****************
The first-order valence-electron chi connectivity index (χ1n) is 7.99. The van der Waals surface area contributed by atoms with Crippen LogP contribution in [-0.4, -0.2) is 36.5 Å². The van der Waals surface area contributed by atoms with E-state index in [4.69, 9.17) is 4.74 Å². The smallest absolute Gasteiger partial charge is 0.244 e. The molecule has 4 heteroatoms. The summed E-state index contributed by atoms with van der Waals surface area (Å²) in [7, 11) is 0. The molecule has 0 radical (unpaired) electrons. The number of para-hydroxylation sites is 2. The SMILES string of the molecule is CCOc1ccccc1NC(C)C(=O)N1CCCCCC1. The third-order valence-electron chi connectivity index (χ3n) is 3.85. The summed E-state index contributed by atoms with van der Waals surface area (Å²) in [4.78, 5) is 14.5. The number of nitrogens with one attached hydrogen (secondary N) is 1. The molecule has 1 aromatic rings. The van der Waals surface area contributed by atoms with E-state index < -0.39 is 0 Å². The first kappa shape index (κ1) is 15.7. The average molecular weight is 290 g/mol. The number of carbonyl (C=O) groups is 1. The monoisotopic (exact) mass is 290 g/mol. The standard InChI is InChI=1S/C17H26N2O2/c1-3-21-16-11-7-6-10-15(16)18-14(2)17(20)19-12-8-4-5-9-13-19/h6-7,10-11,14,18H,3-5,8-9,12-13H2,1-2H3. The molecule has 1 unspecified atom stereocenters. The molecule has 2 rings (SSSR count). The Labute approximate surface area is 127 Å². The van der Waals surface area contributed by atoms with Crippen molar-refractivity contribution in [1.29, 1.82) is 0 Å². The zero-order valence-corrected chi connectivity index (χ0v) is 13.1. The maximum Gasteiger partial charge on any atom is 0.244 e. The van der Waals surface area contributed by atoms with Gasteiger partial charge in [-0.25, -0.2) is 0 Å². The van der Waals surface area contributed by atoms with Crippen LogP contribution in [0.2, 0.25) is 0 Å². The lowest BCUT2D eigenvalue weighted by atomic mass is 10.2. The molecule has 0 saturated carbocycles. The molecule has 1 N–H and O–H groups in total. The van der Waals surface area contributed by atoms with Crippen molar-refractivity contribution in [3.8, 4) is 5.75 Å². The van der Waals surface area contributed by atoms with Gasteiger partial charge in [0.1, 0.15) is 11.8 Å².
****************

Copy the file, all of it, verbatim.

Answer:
The first-order valence-electron chi connectivity index (χ1n) is 7.99. The van der Waals surface area contributed by atoms with Crippen LogP contribution in [-0.4, -0.2) is 36.5 Å². The van der Waals surface area contributed by atoms with E-state index in [4.69, 9.17) is 4.74 Å². The smallest absolute Gasteiger partial charge is 0.244 e. The molecule has 4 heteroatoms. The summed E-state index contributed by atoms with van der Waals surface area (Å²) in [7, 11) is 0. The molecule has 0 radical (unpaired) electrons. The number of para-hydroxylation sites is 2. The SMILES string of the molecule is CCOc1ccccc1NC(C)C(=O)N1CCCCCC1. The third-order valence-electron chi connectivity index (χ3n) is 3.85. The summed E-state index contributed by atoms with van der Waals surface area (Å²) in [4.78, 5) is 14.5. The number of nitrogens with one attached hydrogen (secondary N) is 1. The molecule has 1 aromatic rings. The van der Waals surface area contributed by atoms with E-state index < -0.39 is 0 Å². The first kappa shape index (κ1) is 15.7. The average molecular weight is 290 g/mol. The number of carbonyl (C=O) groups is 1. The monoisotopic (exact) mass is 290 g/mol. The standard InChI is InChI=1S/C17H26N2O2/c1-3-21-16-11-7-6-10-15(16)18-14(2)17(20)19-12-8-4-5-9-13-19/h6-7,10-11,14,18H,3-5,8-9,12-13H2,1-2H3. The molecule has 1 unspecified atom stereocenters. The molecule has 2 rings (SSSR count). The Labute approximate surface area is 127 Å². The van der Waals surface area contributed by atoms with Crippen molar-refractivity contribution in [1.29, 1.82) is 0 Å². The zero-order valence-corrected chi connectivity index (χ0v) is 13.1. The maximum Gasteiger partial charge on any atom is 0.244 e. The van der Waals surface area contributed by atoms with Gasteiger partial charge in [-0.25, -0.2) is 0 Å². The van der Waals surface area contributed by atoms with Crippen LogP contribution in [0.2, 0.25) is 0 Å². The lowest BCUT2D eigenvalue weighted by atomic mass is 10.2. The molecule has 0 saturated carbocycles. The molecule has 1 N–H and O–H groups in total. The van der Waals surface area contributed by atoms with Crippen molar-refractivity contribution in [3.8, 4) is 5.75 Å². The van der Waals surface area contributed by atoms with Gasteiger partial charge in [0.1, 0.15) is 11.8 Å².